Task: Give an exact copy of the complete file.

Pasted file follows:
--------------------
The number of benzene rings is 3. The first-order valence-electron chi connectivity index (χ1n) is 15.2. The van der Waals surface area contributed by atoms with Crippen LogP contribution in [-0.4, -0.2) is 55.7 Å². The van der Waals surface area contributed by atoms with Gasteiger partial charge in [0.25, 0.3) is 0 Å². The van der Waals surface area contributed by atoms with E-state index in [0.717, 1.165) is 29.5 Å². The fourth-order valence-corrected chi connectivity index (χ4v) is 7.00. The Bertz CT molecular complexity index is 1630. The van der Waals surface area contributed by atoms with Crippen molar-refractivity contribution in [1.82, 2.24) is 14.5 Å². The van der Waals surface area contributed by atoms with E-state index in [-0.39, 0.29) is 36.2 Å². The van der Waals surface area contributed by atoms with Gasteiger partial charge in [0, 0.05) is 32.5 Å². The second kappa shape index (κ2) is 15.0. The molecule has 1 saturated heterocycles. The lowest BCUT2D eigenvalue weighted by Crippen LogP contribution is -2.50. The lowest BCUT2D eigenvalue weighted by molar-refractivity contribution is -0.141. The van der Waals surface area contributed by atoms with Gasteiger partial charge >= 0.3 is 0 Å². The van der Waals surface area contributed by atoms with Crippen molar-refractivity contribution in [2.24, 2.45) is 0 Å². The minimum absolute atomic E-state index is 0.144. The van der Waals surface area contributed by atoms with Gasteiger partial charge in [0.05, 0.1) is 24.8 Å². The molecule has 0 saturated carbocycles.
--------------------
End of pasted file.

The number of benzene rings is 3. The first-order valence-electron chi connectivity index (χ1n) is 15.2. The van der Waals surface area contributed by atoms with Crippen LogP contribution in [-0.4, -0.2) is 55.7 Å². The van der Waals surface area contributed by atoms with Gasteiger partial charge in [0.25, 0.3) is 0 Å². The van der Waals surface area contributed by atoms with E-state index in [0.717, 1.165) is 29.5 Å². The fourth-order valence-corrected chi connectivity index (χ4v) is 7.00. The Bertz CT molecular complexity index is 1630. The van der Waals surface area contributed by atoms with Crippen molar-refractivity contribution in [1.82, 2.24) is 14.5 Å². The van der Waals surface area contributed by atoms with E-state index in [-0.39, 0.29) is 36.2 Å². The van der Waals surface area contributed by atoms with Gasteiger partial charge in [0, 0.05) is 32.5 Å². The second kappa shape index (κ2) is 15.0. The molecule has 1 saturated heterocycles. The lowest BCUT2D eigenvalue weighted by Crippen LogP contribution is -2.50. The lowest BCUT2D eigenvalue weighted by molar-refractivity contribution is -0.141. The van der Waals surface area contributed by atoms with Gasteiger partial charge >= 0.3 is 0 Å². The van der Waals surface area contributed by atoms with Crippen molar-refractivity contribution in [2.24, 2.45) is 0 Å². The minimum absolute atomic E-state index is 0.144. The van der Waals surface area contributed by atoms with Gasteiger partial charge in [0.05, 0.1) is 24.8 Å². The molecule has 0 saturated carbocycles.